wreathed in smoke as usual
a ghost of your younger self
overcome by Camel commercials
believing Camels were harmless
scoffing at the idea of “coffin nails”

hmmm, I can still smell the smoke
the stale smoke smell I used to come home to
the smell of your last Camel
I would start sneezing and coughing
the smoke you finally choked on
smoke took the place of breath
snuffed the air from your lungs
poor Daddy, you couldn’t know
kept on lighting Camels
blowing smoke through your nose and mouth

nevertheless, my poor Daddy,
stay where you are
try to have a Happy Halloween

Today's LittleNip:

—Ann Privateer

decompress less
of your ego
the organic emerges
whips up easy symmetry
into a loose
dense froth
of ingredients
so unencumbered
it will spill like hemlock
into a mini version
of occurrences
more palatable
than a hot fudge Sunday.


—Medusa, who thanks Davisites Ann Privateer and Pat Hickerson for today's poems and photos, and who joins them in wishing Sacramento a Happy Poetry Day, as well as congratulating Jeff Knorr on his inauguration as Sacramento Poet Laureate tonight at New City Hall! Scroll down to the blue board at the right for details.

   —Photo by Ann Privateer

Thursday, October 25, 2012

Read Your Autoparthenogenesis Today?

Raptor from Sac. Theater Company's Enron
Midtown Art Festival, October, 2012
—Photo by Michelle Kunert

—Tom Goff, Carmichael

Every reader involved in the Bible
sooner or later puzzles over the flight
to Egypt. Berlioz set it to music. But what
notes can hold the fear of Herod tingling
down Mary’s spine, coating Joseph’s face
with blotches, as they took turns holding
the supposed easiest, most ever-tranquil
of babies? In my sand-mind, scattered as are
the details, two moods present themselves:
translucent, flesh made glassy in the burning
day-lens; black, chill relief and dread mingled
in the obstinate dark no moon-silver visits.
For this is your unconscious, my love, now
is your dark sojourn from, through, and forward
into the fear, your internal Herod killing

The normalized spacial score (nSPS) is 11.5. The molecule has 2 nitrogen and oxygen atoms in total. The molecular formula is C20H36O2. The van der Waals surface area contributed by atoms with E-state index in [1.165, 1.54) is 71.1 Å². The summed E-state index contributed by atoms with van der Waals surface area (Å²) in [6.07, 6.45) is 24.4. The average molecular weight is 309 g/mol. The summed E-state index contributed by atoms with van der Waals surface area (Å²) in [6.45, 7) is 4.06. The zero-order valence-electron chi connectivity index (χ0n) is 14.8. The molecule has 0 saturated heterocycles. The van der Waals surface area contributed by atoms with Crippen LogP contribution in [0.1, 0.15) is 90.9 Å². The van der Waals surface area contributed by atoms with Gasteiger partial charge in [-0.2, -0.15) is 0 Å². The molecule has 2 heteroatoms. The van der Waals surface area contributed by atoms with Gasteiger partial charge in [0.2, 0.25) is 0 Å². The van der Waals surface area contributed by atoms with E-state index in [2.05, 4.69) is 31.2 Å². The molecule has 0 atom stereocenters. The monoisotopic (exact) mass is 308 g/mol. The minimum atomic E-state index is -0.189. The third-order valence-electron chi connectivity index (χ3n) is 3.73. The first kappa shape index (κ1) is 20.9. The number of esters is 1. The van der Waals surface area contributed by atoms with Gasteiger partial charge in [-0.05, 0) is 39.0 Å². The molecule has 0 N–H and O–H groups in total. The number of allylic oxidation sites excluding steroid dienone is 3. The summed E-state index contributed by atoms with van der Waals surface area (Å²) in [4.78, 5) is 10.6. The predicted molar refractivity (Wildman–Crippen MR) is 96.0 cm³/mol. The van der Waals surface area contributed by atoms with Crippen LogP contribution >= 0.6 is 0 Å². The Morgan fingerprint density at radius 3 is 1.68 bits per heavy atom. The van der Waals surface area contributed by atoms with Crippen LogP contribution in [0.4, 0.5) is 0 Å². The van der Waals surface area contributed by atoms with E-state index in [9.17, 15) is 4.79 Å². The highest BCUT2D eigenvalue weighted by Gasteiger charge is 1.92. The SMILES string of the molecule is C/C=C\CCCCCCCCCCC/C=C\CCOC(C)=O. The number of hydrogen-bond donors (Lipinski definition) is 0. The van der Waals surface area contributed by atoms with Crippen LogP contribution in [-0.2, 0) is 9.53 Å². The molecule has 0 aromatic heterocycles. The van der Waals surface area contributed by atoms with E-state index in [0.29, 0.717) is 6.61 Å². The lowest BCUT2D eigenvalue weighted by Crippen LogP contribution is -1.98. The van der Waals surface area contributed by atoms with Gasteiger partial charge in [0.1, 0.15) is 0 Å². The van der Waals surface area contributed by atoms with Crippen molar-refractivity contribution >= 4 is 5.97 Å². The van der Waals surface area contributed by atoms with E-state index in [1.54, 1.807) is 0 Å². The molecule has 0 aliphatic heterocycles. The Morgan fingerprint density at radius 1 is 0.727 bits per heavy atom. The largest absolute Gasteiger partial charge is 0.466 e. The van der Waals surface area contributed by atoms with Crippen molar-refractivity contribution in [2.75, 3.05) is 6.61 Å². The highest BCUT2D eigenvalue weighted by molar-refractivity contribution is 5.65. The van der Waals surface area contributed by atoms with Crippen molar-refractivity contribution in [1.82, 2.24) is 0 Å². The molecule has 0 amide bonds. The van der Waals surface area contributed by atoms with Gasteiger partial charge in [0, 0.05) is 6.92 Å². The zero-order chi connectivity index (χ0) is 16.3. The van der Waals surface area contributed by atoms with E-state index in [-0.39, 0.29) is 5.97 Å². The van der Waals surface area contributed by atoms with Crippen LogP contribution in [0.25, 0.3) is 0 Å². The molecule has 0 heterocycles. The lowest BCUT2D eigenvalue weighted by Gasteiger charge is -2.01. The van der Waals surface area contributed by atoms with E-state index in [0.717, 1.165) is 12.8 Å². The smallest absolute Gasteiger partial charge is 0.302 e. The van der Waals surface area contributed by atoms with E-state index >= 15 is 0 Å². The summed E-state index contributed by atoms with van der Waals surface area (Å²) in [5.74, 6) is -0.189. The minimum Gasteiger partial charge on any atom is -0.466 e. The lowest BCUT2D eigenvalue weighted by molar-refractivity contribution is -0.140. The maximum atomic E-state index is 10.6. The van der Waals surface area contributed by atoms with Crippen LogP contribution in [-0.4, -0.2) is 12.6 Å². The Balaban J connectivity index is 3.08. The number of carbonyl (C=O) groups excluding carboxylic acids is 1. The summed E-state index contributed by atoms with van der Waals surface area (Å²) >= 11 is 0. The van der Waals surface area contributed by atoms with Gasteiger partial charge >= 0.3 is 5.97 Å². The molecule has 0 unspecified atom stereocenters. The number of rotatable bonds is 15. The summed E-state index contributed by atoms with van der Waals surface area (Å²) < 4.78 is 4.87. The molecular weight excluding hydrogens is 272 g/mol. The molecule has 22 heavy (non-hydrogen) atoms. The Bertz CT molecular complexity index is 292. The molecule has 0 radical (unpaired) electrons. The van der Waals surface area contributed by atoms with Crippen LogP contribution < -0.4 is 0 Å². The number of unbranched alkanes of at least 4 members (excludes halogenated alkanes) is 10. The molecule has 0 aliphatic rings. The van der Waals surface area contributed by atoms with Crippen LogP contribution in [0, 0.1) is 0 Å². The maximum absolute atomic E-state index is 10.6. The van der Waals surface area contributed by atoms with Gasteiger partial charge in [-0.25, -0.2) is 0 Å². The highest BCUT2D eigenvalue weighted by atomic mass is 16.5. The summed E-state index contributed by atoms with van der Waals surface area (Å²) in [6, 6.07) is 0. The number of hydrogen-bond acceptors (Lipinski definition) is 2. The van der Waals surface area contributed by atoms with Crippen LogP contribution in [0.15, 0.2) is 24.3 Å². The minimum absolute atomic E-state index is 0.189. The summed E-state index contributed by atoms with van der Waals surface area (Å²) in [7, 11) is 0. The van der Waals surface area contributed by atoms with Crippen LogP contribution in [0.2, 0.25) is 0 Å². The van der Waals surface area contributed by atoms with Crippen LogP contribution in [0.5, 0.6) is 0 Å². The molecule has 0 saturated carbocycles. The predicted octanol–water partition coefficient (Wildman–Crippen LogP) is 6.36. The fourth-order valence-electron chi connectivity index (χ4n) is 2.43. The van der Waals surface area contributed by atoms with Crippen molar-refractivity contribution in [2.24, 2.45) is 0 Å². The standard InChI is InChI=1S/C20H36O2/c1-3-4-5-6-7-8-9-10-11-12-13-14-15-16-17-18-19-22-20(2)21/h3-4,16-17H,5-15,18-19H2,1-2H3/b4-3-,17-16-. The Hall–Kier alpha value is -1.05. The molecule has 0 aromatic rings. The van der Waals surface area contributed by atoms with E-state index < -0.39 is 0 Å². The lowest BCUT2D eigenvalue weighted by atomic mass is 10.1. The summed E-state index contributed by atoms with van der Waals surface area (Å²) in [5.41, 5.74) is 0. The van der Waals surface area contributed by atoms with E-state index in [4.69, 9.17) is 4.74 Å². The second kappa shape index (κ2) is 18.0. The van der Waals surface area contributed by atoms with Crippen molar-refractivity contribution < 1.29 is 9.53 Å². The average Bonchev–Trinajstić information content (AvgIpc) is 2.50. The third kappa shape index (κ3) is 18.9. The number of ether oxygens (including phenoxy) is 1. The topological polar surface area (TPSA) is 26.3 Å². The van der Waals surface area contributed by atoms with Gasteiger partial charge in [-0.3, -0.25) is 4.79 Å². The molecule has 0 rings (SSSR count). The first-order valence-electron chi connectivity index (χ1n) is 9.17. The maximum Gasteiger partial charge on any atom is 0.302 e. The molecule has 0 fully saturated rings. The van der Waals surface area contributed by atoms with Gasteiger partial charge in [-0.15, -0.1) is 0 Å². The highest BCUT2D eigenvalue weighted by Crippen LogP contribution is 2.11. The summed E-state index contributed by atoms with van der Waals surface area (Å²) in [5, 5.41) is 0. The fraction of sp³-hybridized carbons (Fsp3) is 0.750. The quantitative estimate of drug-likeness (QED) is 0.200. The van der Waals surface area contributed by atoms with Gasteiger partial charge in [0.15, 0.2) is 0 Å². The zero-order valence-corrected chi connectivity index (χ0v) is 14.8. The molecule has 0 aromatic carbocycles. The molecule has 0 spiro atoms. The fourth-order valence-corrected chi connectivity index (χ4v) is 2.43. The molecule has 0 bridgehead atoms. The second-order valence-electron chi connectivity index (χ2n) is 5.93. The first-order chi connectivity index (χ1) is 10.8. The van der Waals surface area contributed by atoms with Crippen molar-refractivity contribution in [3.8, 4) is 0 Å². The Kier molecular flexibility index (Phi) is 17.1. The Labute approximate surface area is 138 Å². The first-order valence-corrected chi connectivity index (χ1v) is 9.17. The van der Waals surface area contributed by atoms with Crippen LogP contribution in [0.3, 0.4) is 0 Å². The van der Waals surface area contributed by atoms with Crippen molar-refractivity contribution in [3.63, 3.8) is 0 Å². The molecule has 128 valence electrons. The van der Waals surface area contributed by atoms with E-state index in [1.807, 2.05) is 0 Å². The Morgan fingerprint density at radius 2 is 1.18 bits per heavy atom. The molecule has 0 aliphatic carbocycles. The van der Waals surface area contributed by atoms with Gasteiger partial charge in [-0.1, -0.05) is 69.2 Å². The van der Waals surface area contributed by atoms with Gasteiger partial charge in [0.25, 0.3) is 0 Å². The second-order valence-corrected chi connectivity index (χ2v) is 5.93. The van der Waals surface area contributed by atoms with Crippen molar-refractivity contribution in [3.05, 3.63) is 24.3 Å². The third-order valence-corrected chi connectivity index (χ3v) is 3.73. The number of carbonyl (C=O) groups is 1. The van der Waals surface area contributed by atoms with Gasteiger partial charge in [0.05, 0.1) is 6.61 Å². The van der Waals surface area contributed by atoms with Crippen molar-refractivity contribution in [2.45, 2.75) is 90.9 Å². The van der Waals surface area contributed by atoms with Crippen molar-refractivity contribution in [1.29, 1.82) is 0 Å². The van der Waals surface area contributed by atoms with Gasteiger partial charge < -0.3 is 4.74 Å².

your child inside you who was to be you
the lone woman womb-sprung fully figured,
this lovely Book of Autoparthenogenesis,
the one book of the Bible you needed to live
your legend into, just to survive, whose pages
my fingers may never brush, let alone my eyes read.
Darling, don’t be the wild creature
circling the giant fire we’ve lit in sand with
the last scrap wood and never edging near:
stay wild, but come. I will tender on my fingers’ ends
a just-seared remnant to tempt you with. I promise
never to civilize you, never to hold you when what
you wish is to hurry on in fear. Snap my offering
out of my hand and go, fleeing the Herod
outside you, the animal and the Christ Child
within you...


               for R.S.
—Tom Goff

Turning ten wisdoms I find my own nine errors.
These errors hang around, with feline lives.
Misdeeds ninefold face me like feral mirrors.
That one good wisdom yours—and how it knives.

These errors hang around with feline lives:
my catkin harem, all cut from the same long silk.
That one good wisdom yours (and how it knives).
Purring for time, and mewing for their milk,

my catkin harem cut from one long silk,
that one great cat my woman divided in wives.
Purring for time, and mewing for their milk,
these cats converge on my life’s core mistake.

All one great cat my woman, divided in wives,
mouths yawning serpent hisses and snake teeth,
these cats converge on my life’s core mistake,